The Hot Wheels cars represent the cars that are outside and are the same make and model as the cars outside.
3. Give the participants time to talk about which group members will get which cars. Once all groups make a decision, bring everyone together. Note: The facilitator
may observe and take notes when they see the following conflict resolution styles being used in case the audience has a difficult time participating in the following
4. Debriefing:  Discuss ways in which groups and individuals discussed the decision making process and dealt with conflict and point out when examples of the following
behaviors occur:
•    “Competitive: People who tend towards a competitive style take a firm stand and know what they want. They usually operate from a position of power, drawn from
things like position, rank, expertise, or persuasive ability. This style can be useful when there is an emergency and a decision needs to be make fast; when the
decision is unpopular; or when defending against someone who is trying to exploit the situation selfishly. However it can leave people feeling bruised, unsatisfied and
resentful when used in less urgent situations.
•    Collaborative: People tending towards a collaborative style try to meet the needs of all people involved. These people can be highly assertive but unlike the
competitor, they cooperate effectively and acknowledge that everyone is important. This style is useful when you need to bring together a variety of viewpoints to get
the best solution; when there have been previous conflicts in the group; or when the situation is too important for a simple trade-off.
•    Compromising: People who prefer a compromising style try to find a solution that will at least partially satisfy everyone. Everyone is expected to give up
something, and the compromiser him- or herself also expects to relinquish something. Compromise is useful when the cost of conflict is higher than the cost of losing
ground, when equal strength opponents are at a standstill and when there is a deadline looming.
•    Accommodating: This style indicates a willingness to meet the needs of others at the expense of the person’s own needs. The accommodator often knows when to
give in to others, but can be persuaded to surrender a position even when it is not warranted. This person is not assertive but is highly cooperative. Accommodation is
appropriate when the issues matter more to the other party, when peace is more valuable than winning, or when you want to be in a position to collect on this “favor”
you gave. However people may not return favors, and overall this approach is unlikely to give the best outcomes.
•    Avoiding: People tending towards this style seek to evade the conflict entirely. This style is typified by delegating controversial decisions, accepting
default decisions, and not wanting to hurt anyone’s feelings. It can be appropriate when victory is impossible, when the controversy is trivial, or when someone else
is in a better position to solve the problem. However in many situations this is a weak and ineffective approach to take.”
5. As you go through the explanations, allow each group to determine which people in the group used which conflict resolution techniques.
6. Close by explaining that even though each person used the technique listed on their name tag, that doesn’t always have to hold true. People may change techniques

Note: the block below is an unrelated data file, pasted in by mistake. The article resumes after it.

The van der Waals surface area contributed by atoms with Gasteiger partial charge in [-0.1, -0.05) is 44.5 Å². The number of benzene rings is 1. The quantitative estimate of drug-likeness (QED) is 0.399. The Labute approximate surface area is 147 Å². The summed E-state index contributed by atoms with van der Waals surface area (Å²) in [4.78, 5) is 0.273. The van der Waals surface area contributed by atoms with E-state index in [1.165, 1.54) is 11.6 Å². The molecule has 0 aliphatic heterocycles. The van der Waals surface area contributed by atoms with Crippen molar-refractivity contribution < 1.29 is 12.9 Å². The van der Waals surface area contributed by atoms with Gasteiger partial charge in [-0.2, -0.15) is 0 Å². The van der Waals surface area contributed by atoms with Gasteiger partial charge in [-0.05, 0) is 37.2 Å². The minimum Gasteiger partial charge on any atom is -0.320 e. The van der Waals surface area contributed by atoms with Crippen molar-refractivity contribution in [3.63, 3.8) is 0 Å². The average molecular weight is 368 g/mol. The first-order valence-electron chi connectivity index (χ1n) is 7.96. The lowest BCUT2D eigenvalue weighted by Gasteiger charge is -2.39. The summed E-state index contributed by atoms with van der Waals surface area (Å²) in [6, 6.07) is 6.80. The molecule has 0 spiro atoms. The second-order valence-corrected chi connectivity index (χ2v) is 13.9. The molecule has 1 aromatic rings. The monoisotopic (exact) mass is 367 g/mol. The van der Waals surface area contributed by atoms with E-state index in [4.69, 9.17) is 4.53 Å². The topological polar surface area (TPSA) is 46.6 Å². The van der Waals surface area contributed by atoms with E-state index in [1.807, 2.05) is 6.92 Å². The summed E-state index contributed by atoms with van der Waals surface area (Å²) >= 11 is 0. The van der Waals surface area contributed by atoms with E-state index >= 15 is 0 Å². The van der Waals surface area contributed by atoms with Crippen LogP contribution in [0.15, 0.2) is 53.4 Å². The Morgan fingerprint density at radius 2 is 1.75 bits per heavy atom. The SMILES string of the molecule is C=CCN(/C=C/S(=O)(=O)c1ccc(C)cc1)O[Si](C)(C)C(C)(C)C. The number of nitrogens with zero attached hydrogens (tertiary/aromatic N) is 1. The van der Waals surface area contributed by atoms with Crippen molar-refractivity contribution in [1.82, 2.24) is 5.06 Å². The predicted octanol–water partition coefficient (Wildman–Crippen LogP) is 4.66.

according to situation or use a combination of techniques. Also, make sure they know how important their differences are. If everyone approached conflicts the same,
conflict resolution would be much more difficult.
If Hot Wheels are unavailable (either the facilitator does not have access to them or cannot buy them), the facilitator can print off pictures of them and give
each group a picture of each car that’s available to the group.
• Groups •
Pick two random words per group
• 10 minutes to prepare idea/pitch
• One minute pitch per group
Pitch should include: What do you do/serve/produce? Located where? Target Market
•    To introduce the attendees and allow them time to discover each other’s talents/professions
•    Have fun with ideas and brainstorming without competition
Ideal Size
•    Most fun with 3 persons to a group and four groups.  This allows more of a variety in words to choose and pitches.
Required Materials
•    Post its’ and 1 sheet of paper per group
Time needed
•    A few minutes to introduce the activity and choose groups/words
•    10 minutes to brainstorm
•    1 minute per group to pitch idea
•    Description of scenario Half Baked can be used in and directions.
•    Assign Groups.
•    Each group picks two words written on post it notes that are hanging up.
•    Bring words to a group of 3 or more and pick a name for a startup (new) business using only those two words.
•    Brainstorm the specifics of the business, what do you do/serve/produce?  Located where? And target market?
•    At the end of 10 minutes, each group will have one minute to pitch their Half Baked Business Idea.
Half Baked can be used before presentations regarding business startups, entrepreneurship and groups of entrepreneurs’ who are meeting to pitch ideas to
potential investors.  This activity is non-competitive and is usually very goofy.  As attendees in each group struggle to make up a product or a new business, where
the business/headquarters are located and their target market out of two randomly selected words, Half Baked creates a laid back atmosphere for attendees to playfully
share ideas.  Half Baked will encourage everyone to be more open to other ideas, share their experiences and expertise so that they may benefit from one another and
help each other perfect their actual business plans, marketing plans, web design, engineering etc… This icebreaker encourages those who are attending with only their
products and new ideas in mind to reach out and help others making the event less competitive and more helpful.